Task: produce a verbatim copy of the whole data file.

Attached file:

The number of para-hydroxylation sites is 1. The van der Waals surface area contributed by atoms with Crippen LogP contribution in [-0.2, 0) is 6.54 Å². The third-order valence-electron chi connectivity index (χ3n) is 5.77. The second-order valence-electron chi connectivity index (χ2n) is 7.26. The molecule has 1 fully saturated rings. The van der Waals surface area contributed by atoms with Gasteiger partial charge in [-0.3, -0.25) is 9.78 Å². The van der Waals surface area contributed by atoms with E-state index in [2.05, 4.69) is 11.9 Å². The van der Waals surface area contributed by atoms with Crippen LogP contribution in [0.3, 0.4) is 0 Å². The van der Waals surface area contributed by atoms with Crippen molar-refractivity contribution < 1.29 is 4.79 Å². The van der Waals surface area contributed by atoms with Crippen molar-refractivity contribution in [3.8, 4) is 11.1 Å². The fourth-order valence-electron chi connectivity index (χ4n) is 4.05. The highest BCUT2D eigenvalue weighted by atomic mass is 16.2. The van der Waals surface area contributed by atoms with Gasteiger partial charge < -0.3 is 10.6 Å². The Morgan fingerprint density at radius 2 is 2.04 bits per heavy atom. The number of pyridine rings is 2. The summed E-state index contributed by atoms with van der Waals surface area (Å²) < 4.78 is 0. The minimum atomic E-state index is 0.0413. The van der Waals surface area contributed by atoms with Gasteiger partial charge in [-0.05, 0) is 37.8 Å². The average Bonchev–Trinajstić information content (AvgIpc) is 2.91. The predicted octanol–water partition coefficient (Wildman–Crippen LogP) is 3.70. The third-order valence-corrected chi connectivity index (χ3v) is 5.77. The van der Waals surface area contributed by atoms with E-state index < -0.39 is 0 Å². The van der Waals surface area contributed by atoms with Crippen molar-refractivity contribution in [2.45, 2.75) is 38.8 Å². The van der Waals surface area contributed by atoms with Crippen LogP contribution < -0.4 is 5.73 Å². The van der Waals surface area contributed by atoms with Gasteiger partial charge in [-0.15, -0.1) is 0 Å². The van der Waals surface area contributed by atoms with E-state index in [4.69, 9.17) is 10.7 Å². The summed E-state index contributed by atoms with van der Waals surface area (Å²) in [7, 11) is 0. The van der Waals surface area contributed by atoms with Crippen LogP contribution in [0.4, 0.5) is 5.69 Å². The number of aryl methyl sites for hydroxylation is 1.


The number of para-hydroxylation sites is 1. The van der Waals surface area contributed by atoms with Crippen LogP contribution in [-0.2, 0) is 6.54 Å². The third-order valence-electron chi connectivity index (χ3n) is 5.77. The second-order valence-electron chi connectivity index (χ2n) is 7.26. The molecule has 1 fully saturated rings. The van der Waals surface area contributed by atoms with Gasteiger partial charge in [-0.3, -0.25) is 9.78 Å². The van der Waals surface area contributed by atoms with E-state index in [2.05, 4.69) is 11.9 Å². The van der Waals surface area contributed by atoms with Crippen LogP contribution in [0.3, 0.4) is 0 Å². The van der Waals surface area contributed by atoms with Crippen molar-refractivity contribution < 1.29 is 4.79 Å². The van der Waals surface area contributed by atoms with Crippen molar-refractivity contribution in [3.8, 4) is 11.1 Å². The fourth-order valence-electron chi connectivity index (χ4n) is 4.05. The highest BCUT2D eigenvalue weighted by atomic mass is 16.2. The van der Waals surface area contributed by atoms with Gasteiger partial charge < -0.3 is 10.6 Å². The Morgan fingerprint density at radius 2 is 2.04 bits per heavy atom. The number of pyridine rings is 2. The summed E-state index contributed by atoms with van der Waals surface area (Å²) < 4.78 is 0. The minimum atomic E-state index is 0.0413. The van der Waals surface area contributed by atoms with Gasteiger partial charge in [-0.05, 0) is 37.8 Å². The average Bonchev–Trinajstić information content (AvgIpc) is 2.91. The predicted octanol–water partition coefficient (Wildman–Crippen LogP) is 3.70. The third-order valence-corrected chi connectivity index (χ3v) is 5.77. The van der Waals surface area contributed by atoms with E-state index < -0.39 is 0 Å². The van der Waals surface area contributed by atoms with Crippen molar-refractivity contribution in [2.45, 2.75) is 38.8 Å². The van der Waals surface area contributed by atoms with Crippen LogP contribution < -0.4 is 5.73 Å². The van der Waals surface area contributed by atoms with Gasteiger partial charge in [-0.15, -0.1) is 0 Å². The van der Waals surface area contributed by atoms with E-state index in [4.69, 9.17) is 10.7 Å². The summed E-state index contributed by atoms with van der Waals surface area (Å²) in [7, 11) is 0. The van der Waals surface area contributed by atoms with Crippen LogP contribution in [0.4, 0.5) is 5.69 Å². The number of aryl methyl sites for hydroxylation is 1.